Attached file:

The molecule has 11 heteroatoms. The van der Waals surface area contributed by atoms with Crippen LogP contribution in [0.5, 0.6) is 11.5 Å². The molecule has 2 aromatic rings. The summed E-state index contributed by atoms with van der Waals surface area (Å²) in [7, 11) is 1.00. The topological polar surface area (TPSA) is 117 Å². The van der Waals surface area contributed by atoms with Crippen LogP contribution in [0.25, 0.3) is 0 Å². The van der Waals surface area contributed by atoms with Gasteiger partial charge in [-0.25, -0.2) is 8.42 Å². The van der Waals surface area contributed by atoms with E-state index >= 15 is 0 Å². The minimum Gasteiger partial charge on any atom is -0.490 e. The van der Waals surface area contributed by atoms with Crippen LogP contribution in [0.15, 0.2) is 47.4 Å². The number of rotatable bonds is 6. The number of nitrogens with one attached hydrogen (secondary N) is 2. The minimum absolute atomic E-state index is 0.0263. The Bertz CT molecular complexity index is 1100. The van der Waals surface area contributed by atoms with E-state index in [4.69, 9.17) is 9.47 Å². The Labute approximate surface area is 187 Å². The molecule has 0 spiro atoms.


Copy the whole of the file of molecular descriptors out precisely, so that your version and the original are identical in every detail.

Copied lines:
The molecule has 11 heteroatoms. The van der Waals surface area contributed by atoms with Crippen LogP contribution in [0.5, 0.6) is 11.5 Å². The molecule has 2 aromatic rings. The summed E-state index contributed by atoms with van der Waals surface area (Å²) in [7, 11) is 1.00. The topological polar surface area (TPSA) is 117 Å². The van der Waals surface area contributed by atoms with Crippen LogP contribution in [0.25, 0.3) is 0 Å². The van der Waals surface area contributed by atoms with Gasteiger partial charge in [-0.25, -0.2) is 8.42 Å². The van der Waals surface area contributed by atoms with E-state index >= 15 is 0 Å². The minimum Gasteiger partial charge on any atom is -0.490 e. The van der Waals surface area contributed by atoms with Crippen LogP contribution in [0.15, 0.2) is 47.4 Å². The number of rotatable bonds is 6. The number of nitrogens with one attached hydrogen (secondary N) is 2. The minimum absolute atomic E-state index is 0.0263. The Bertz CT molecular complexity index is 1100. The van der Waals surface area contributed by atoms with E-state index in [4.69, 9.17) is 9.47 Å². The Labute approximate surface area is 187 Å². The molecule has 0 spiro atoms.